• In 1997, FDA issued a consumer warning and asked manufacturers and retailers to recall digitalis-contaminated plantain from the market after being notified about the case of a young woman who developed life-threatening abnormal heart function after consuming the product. The agency traced the contaminated products and was able to quickly and effectively remove them from the market.
• In 1997, FDA warned against consumer use of the “Chomper” product based on one case where the consumption of the product resulted in an abnormal heart rate with heartblock, a potentially life-threatening condition. Based on this information, the agency found that the product posed a potentially significant and unreasonable risk to public health.
• In 1999, the agency issued a consumer warning and asked manufacturers to voluntarily recall products, some of which were inappropriately labeled as dietary supplements, containing gamma butyrolactone (“GBL”) from the market. FDA’s statement on the issue indicated that GBL related products had been implicated in 55 adverse health effects, including one death. For the agency, that information was sufficient to move quickly to remove the product.
Despite these past successes in taking action against dietary supplements deemed to pose an “unreasonable risk,” FDA has presented a novel approach to dietary supplement safety in the agency’s White Paper on Ephedra, (“Evidence on the Safety and Effectiveness of Ephedra: Implications for Regulation,” February 28, 2003). There, FDA states that any agency determination that a product presents “unreasonable risk” under 21 U.S.C. §342(f)(1)(A) requires a “risk-benefit calculus,” which would take into account the available scientific evidence and assess it against product benefits.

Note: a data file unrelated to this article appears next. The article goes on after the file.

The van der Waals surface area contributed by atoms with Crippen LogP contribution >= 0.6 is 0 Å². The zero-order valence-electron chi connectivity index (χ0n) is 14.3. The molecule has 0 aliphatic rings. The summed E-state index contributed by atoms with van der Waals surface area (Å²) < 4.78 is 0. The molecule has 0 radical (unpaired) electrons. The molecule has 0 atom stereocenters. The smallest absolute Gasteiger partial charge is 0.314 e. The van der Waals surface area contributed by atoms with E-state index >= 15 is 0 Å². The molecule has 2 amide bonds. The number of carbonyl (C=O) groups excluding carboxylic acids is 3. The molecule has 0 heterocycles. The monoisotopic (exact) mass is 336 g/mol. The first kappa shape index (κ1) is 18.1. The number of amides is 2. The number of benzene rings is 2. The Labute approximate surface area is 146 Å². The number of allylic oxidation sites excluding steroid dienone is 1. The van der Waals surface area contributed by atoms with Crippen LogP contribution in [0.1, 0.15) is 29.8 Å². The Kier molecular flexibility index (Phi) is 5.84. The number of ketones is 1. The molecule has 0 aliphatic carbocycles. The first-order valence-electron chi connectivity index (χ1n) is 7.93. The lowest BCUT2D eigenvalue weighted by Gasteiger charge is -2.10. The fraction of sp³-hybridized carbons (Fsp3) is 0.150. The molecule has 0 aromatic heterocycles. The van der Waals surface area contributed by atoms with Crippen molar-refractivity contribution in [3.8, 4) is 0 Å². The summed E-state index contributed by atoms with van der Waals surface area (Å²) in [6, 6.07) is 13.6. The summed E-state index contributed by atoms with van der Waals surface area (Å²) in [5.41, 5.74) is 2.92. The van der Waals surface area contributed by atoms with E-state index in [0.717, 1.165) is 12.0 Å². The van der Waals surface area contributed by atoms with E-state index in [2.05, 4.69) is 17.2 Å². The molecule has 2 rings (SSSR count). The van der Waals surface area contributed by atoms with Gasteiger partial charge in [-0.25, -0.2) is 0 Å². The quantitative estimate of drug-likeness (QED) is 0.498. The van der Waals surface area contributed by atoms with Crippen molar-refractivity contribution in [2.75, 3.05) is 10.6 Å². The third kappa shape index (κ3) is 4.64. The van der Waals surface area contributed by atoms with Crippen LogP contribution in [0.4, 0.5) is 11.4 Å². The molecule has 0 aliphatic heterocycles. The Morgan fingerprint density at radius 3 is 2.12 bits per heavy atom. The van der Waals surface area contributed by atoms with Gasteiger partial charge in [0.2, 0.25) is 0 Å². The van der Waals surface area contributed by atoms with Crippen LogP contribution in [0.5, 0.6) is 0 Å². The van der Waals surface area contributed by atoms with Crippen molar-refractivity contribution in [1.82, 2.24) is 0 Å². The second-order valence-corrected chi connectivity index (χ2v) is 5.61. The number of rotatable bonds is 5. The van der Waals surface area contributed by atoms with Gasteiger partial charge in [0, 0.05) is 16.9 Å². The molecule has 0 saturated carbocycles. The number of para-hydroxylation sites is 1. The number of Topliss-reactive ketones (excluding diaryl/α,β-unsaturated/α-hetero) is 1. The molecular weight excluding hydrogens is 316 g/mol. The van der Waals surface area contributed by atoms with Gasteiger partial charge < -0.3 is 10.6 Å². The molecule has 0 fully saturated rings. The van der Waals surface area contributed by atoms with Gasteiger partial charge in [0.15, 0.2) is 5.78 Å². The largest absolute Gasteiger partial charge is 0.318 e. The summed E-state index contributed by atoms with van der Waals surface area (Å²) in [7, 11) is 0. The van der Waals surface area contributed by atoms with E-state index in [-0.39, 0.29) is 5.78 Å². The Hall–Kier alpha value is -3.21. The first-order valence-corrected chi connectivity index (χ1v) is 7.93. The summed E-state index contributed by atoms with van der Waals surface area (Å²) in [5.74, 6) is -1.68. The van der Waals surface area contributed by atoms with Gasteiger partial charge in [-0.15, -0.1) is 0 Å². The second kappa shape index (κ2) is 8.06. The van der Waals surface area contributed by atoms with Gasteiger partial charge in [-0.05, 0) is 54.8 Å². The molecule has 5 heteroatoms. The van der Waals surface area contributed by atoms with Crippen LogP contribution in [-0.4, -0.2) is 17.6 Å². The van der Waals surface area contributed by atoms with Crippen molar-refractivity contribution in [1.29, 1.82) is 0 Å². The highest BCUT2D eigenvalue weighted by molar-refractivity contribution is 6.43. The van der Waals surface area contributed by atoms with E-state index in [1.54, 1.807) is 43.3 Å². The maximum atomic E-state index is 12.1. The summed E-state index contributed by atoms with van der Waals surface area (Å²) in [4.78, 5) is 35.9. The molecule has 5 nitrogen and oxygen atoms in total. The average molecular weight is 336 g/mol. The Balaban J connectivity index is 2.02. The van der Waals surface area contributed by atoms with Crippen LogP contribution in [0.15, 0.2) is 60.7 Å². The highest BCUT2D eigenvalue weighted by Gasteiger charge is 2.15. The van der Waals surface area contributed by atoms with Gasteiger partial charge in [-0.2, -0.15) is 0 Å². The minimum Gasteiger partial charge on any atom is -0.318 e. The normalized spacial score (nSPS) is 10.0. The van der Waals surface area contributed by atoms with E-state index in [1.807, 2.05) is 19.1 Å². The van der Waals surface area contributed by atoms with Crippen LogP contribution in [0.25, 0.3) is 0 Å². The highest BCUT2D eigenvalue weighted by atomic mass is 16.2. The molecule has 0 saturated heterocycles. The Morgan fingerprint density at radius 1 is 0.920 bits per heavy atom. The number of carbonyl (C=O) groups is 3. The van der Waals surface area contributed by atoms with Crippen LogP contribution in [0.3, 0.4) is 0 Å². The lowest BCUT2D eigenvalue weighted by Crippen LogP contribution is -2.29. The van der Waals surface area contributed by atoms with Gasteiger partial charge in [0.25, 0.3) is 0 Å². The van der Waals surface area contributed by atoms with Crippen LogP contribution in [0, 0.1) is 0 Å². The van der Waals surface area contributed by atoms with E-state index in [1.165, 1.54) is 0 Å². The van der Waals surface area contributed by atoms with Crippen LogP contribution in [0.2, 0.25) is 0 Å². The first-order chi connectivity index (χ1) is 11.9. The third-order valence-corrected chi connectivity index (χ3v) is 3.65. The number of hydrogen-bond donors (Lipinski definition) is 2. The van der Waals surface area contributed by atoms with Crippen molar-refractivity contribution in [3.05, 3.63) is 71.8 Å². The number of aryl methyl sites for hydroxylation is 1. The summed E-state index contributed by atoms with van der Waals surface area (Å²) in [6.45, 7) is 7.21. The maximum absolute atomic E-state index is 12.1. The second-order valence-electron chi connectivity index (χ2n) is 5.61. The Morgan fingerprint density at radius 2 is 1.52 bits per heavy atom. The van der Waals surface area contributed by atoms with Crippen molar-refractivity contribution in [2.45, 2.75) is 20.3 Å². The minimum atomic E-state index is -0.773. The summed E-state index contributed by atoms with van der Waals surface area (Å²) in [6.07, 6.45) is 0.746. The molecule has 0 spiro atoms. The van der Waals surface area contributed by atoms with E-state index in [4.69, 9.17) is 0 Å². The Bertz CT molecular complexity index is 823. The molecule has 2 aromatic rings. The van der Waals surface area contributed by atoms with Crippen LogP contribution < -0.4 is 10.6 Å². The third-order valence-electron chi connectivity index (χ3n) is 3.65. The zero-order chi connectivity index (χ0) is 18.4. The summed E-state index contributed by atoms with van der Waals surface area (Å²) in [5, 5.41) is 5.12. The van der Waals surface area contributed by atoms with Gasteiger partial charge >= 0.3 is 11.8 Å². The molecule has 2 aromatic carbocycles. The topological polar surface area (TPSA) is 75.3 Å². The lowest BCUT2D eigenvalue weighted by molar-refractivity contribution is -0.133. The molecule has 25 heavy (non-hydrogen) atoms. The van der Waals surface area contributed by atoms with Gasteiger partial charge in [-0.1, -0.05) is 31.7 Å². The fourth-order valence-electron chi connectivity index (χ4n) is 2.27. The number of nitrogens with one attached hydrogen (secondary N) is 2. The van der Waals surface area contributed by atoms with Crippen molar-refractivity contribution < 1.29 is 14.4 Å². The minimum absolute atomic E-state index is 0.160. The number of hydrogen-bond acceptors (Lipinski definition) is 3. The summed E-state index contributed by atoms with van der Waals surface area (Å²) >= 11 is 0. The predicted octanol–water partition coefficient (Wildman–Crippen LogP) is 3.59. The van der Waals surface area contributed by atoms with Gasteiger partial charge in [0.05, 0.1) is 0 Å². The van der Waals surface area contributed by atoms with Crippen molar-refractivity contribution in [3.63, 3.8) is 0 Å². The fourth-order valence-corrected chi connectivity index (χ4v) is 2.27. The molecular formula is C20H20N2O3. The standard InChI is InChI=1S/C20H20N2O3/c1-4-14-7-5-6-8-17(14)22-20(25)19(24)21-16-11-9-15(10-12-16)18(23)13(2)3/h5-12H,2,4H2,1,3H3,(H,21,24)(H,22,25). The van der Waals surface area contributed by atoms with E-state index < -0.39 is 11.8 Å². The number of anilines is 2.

FDA may not proceed with such an approach absent extensive review by, and input from, the regulated food and dietary supplement industries. For that reason, NNFA will be submitting a White Paper further detailing this issue, and addressing the question of whether the Chevron, U.S.A. v. Natural Resources Defense Council, Inc., 467 U.S. 837 (1984) deference doctrine survives in this context.
In brief, NNFA takes the position that no such calculus is appropriate and that the Chevron doctrine continues to apply. FDA has never adopted a risk/benefit analysis in assessing the safety of foods, even though the relevant food standards contain qualitative language analogous to 21 U.S.C. §342(f)(1)(A). Moreover, DSHEA did not add a risk/benefit analysis. There is nothing in DSHEA’s legislative history that indicates that Congress had any intent to establish a risk/benefit analysis for dietary supplements.
The sole purpose of the DSHEA safety provisions was to establish easier standards for FDA to meet in finding a dietary supplement product unsafe. Section 342(f)(1)(A) of the United States Code provides FDA with a lighter burden, not a more difficult one, than 21 U.S.C. §342(a), which was previously used and subject to varying interpretations. The only reason FDA had to resort to the food additive argument in years past was to get around these varying interpretations.
NNFA believes that the agency can exert its authority over dietary supplements in the same manner as food – as it has in the past – by determining that the risks posed are “unreasonable,” without resorting to an assessment of the benefits of the products. NNFA urges FDA to continue to apply its statutory authority under 21 U.S.C. §342(f)(1)(A) when necessary to remove products that pose “unreasonable risks” from the market.